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No, she denied me what was mine-my roof,
In the following extract there is a pathetic display of the bitter feelings which crowd upon the heart of the exiled patriot and parent, and which are mingled with the proud swellings of indignation and a sense of his own worth and wrongs :
I am not of this people, nor this age,
Which shall preserve these times when not a page
An eye to gaze upon their civil rage
In life, to wear their hearts out, and consume
To live in narrow ways with little men,
Ripped from all kindred, from all home, all things
Without the power that makes them bear a crown-
Within my all inexorable town,
Where yet my boys are, and that fatal she,
Their mother, the cold partner who hath brought
Destruction for a dowry-this to see
And feel, and know without repair, hath taught
I have not vilely found, nor basely sought,
The second canto contains a beautiful apostrophe to Italy, and an enumeration of all the evils which she has endured from the weakness or vice of her own sons, and from the spoliation of invaders. The fallen and fettered state to which his native country is doomed draws from the prophetic bard deep lamentations, and he concludes with au emphatic call to his countrymen to do that one deed by which they may break their chains, and restore the beauty of their country, only by uniting.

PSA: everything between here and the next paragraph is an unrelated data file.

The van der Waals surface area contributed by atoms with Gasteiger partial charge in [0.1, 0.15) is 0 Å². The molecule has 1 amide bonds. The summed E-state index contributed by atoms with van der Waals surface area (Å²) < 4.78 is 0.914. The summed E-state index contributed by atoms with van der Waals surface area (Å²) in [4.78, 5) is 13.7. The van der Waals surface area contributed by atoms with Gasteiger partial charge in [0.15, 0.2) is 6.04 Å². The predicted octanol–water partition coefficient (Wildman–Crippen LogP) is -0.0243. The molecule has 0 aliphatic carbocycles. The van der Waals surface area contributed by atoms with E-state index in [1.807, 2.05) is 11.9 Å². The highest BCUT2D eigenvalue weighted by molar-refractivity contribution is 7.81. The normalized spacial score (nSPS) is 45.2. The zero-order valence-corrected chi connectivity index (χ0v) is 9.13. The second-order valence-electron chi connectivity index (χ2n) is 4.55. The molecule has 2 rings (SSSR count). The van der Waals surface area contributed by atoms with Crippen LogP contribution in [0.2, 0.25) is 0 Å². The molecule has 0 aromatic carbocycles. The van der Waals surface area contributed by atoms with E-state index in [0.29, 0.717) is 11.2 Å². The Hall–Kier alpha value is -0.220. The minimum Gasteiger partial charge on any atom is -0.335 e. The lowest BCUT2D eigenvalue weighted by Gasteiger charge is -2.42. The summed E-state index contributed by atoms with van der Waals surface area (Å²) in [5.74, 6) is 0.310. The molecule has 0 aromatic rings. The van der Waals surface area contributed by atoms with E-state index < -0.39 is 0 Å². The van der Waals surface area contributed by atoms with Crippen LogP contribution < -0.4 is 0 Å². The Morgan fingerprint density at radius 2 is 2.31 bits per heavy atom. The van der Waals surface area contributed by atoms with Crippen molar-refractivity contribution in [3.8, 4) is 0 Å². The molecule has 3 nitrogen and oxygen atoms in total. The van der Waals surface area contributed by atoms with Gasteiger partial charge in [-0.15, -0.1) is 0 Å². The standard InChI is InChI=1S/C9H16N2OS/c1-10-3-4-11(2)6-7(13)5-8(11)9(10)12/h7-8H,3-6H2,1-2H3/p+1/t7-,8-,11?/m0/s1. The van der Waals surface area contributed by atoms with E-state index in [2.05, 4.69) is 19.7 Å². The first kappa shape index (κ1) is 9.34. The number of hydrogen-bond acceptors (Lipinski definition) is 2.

The third canto is in a more cheerful strain. He sees, through the shades of time yet to come, the glories which Italy shall derive from the painters and poets to whom her genial soil shall give birth: but here too the sombre colour of his feelings throws a gloom over the subject, and he turns from revelling in the splendour, which the fame of Tasso and of Ariosto shall shed upon their country, to groan over the penury and hardships which must attend their lives:
Not Hellas can unroll
Through her olympiads two such names, though one
Of such men's destiny beneath the sun?
Must all the finer thoughts, the thrilling sense,
That which should be, to such a recompense
These birds of Paradise but long to flee
Back to their native mansion; soon they find
And die or are degraded; for the mind
Await the moment to assail and tear;
And when at length the winged wanderers stoop,
And task most hopeless! but some such have been,
Were prouder than more dazzling fame unblest;
Than the volcano's fierce eruptive crest,
Whose splendour from the black abyss is flung,
While the scorched mountain, from whose burning breast A temporary torturing flame is wrung,
Shines for a night of terror, then repels
Its fire back to the hell from whence it sprung
The hell which in its entrails ever dwells.
The fourth and last canto relates more particularly to Italy in its present state, and is full of pity for its sufferings and degradation, and of invective against the tyrants-as Lord Byron makes Dante call them by whom it is ruled; and anticipating that time
When Truth shall strike their eyes through many a tear,
And make them own the prophet in his tomb.